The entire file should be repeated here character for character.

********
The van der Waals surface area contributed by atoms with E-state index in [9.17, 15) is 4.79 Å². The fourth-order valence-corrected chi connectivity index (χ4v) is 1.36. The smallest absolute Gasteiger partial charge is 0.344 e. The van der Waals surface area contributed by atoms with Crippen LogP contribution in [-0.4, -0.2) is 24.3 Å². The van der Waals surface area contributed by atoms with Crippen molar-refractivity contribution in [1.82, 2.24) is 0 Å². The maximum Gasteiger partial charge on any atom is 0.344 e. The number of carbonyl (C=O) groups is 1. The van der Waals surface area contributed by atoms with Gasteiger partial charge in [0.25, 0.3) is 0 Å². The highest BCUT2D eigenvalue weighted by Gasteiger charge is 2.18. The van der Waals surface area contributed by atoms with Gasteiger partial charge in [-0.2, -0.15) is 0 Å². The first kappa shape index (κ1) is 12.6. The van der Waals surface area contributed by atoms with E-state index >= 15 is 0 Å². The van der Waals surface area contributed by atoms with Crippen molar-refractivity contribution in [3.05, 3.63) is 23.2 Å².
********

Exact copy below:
The van der Waals surface area contributed by atoms with E-state index in [9.17, 15) is 4.79 Å². The fourth-order valence-corrected chi connectivity index (χ4v) is 1.36. The smallest absolute Gasteiger partial charge is 0.344 e. The van der Waals surface area contributed by atoms with Crippen LogP contribution in [-0.4, -0.2) is 24.3 Å². The van der Waals surface area contributed by atoms with Crippen molar-refractivity contribution in [1.82, 2.24) is 0 Å². The maximum Gasteiger partial charge on any atom is 0.344 e. The number of carbonyl (C=O) groups is 1. The van der Waals surface area contributed by atoms with Gasteiger partial charge in [0.25, 0.3) is 0 Å². The highest BCUT2D eigenvalue weighted by Gasteiger charge is 2.18. The van der Waals surface area contributed by atoms with Gasteiger partial charge in [-0.2, -0.15) is 0 Å². The first kappa shape index (κ1) is 12.6. The van der Waals surface area contributed by atoms with E-state index >= 15 is 0 Å². The van der Waals surface area contributed by atoms with Crippen molar-refractivity contribution in [3.05, 3.63) is 23.2 Å².